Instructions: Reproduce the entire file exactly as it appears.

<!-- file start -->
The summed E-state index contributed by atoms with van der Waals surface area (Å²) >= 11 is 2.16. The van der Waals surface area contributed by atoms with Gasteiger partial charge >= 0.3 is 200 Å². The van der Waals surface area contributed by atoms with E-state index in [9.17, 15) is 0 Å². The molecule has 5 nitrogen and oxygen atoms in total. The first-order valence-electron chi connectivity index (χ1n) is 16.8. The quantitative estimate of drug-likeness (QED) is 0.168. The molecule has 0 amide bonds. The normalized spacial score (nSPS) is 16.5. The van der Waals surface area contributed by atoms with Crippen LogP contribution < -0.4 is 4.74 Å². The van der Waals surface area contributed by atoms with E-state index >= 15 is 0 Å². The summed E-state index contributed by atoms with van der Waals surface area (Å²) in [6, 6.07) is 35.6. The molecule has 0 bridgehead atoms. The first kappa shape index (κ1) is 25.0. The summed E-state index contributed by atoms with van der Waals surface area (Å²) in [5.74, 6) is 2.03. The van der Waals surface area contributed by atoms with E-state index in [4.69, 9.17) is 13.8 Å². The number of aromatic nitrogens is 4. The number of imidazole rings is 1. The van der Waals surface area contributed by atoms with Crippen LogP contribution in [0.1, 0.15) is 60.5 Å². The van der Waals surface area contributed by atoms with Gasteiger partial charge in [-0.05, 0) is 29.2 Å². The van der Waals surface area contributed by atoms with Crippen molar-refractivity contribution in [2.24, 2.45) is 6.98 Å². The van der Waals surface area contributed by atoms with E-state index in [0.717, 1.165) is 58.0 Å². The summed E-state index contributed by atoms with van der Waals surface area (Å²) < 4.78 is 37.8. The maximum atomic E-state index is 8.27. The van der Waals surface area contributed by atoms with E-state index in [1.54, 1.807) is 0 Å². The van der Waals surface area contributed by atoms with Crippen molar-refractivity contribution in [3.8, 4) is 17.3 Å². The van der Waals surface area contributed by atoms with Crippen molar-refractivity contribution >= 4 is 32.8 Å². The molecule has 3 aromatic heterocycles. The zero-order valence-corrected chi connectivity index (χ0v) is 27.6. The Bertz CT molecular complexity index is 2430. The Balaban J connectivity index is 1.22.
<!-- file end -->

The summed E-state index contributed by atoms with van der Waals surface area (Å²) >= 11 is 2.16. The van der Waals surface area contributed by atoms with Gasteiger partial charge >= 0.3 is 200 Å². The van der Waals surface area contributed by atoms with E-state index in [9.17, 15) is 0 Å². The molecule has 5 nitrogen and oxygen atoms in total. The first-order valence-electron chi connectivity index (χ1n) is 16.8. The quantitative estimate of drug-likeness (QED) is 0.168. The molecule has 0 amide bonds. The normalized spacial score (nSPS) is 16.5. The van der Waals surface area contributed by atoms with Crippen LogP contribution < -0.4 is 4.74 Å². The van der Waals surface area contributed by atoms with E-state index >= 15 is 0 Å². The summed E-state index contributed by atoms with van der Waals surface area (Å²) in [6, 6.07) is 35.6. The molecule has 0 bridgehead atoms. The first kappa shape index (κ1) is 25.0. The summed E-state index contributed by atoms with van der Waals surface area (Å²) in [5.74, 6) is 2.03. The van der Waals surface area contributed by atoms with E-state index in [4.69, 9.17) is 13.8 Å². The number of aromatic nitrogens is 4. The number of imidazole rings is 1. The van der Waals surface area contributed by atoms with Crippen LogP contribution in [0.1, 0.15) is 60.5 Å². The van der Waals surface area contributed by atoms with Gasteiger partial charge in [-0.05, 0) is 29.2 Å². The van der Waals surface area contributed by atoms with Crippen molar-refractivity contribution in [2.24, 2.45) is 6.98 Å². The van der Waals surface area contributed by atoms with E-state index in [0.717, 1.165) is 58.0 Å². The summed E-state index contributed by atoms with van der Waals surface area (Å²) < 4.78 is 37.8. The maximum atomic E-state index is 8.27. The van der Waals surface area contributed by atoms with E-state index in [1.54, 1.807) is 0 Å². The van der Waals surface area contributed by atoms with Crippen molar-refractivity contribution in [3.8, 4) is 17.3 Å². The van der Waals surface area contributed by atoms with Crippen molar-refractivity contribution >= 4 is 32.8 Å². The molecule has 3 aromatic heterocycles. The zero-order valence-corrected chi connectivity index (χ0v) is 27.6. The Bertz CT molecular complexity index is 2430. The Balaban J connectivity index is 1.22.